Carleton, William

Carleton, William

Carleton, William, 1794–1869, Irish author. His Traits and Stories of Irish Peasantry (5 vol., 1830–33) realistically depicts his own rural youth. This was followed by Tales of Ireland (1834), Fardorougha the Miser (1839), and The Black Prophet (1847).


See study by B. Kiely (1947).

The Columbia Electronic Encyclopedia™ Copyright © 2022, Columbia University Press. Licensed from Columbia University Press. All rights reserved.
The following article is from The Great Soviet Encyclopedia (1979). It might be outdated or ideologically biased.

Carleton, William


Born 1794 in Prillisk, County Tyrone; died Jan. 30, 1869, in Dublin. Irish writer and journalist.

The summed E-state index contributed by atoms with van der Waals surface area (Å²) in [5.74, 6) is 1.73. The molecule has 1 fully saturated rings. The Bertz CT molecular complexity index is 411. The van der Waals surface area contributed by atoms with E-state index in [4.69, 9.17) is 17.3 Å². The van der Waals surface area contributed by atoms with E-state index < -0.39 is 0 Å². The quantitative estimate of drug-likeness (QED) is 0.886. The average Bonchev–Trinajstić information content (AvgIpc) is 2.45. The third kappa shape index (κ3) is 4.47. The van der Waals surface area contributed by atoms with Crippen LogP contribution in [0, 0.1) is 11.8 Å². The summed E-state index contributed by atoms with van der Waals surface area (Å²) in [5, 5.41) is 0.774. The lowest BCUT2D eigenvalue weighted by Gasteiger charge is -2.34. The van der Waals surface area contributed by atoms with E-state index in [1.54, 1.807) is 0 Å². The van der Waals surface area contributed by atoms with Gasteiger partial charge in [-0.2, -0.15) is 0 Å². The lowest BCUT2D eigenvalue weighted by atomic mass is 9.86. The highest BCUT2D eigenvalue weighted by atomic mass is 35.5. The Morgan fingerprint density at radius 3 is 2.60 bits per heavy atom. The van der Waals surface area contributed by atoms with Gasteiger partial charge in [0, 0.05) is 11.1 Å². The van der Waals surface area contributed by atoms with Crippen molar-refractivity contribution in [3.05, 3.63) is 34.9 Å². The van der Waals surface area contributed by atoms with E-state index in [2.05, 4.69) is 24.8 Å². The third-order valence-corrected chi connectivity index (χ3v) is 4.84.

Carleton became famous with the publication of Traits and Stories of the Irish Peasantry (vols. 1–2, 1830). In the 1840’s he joined a group of revolutionary democratic writers associated with the journal Nation. His realistic novels, Valentine McClutchy, the Irish Agent, or Chronicles of the Castle Camber Property (1845) and The Black Prophet, A Tale of the Famine (1847), portrayed the tragic struggle of the peasants against hunger and disease.


Autobiography. London, 1968.


Kiely, B. Poor Scholar: A Study of the Works and Days of W. Carleton (1794–1869). London, 1947.
Flanagan, T. The Irish Novelists, 1800–1850. New York, 1959.
The Great Soviet Encyclopedia, 3rd Edition (1970-1979). © 2010 The Gale Group, Inc. All rights reserved.
Mentioned in ?
References in periodicals archive ?
Tamara Carleton, William Cockayne, and Antti-Jussi Tahvanainen.

Full browser ?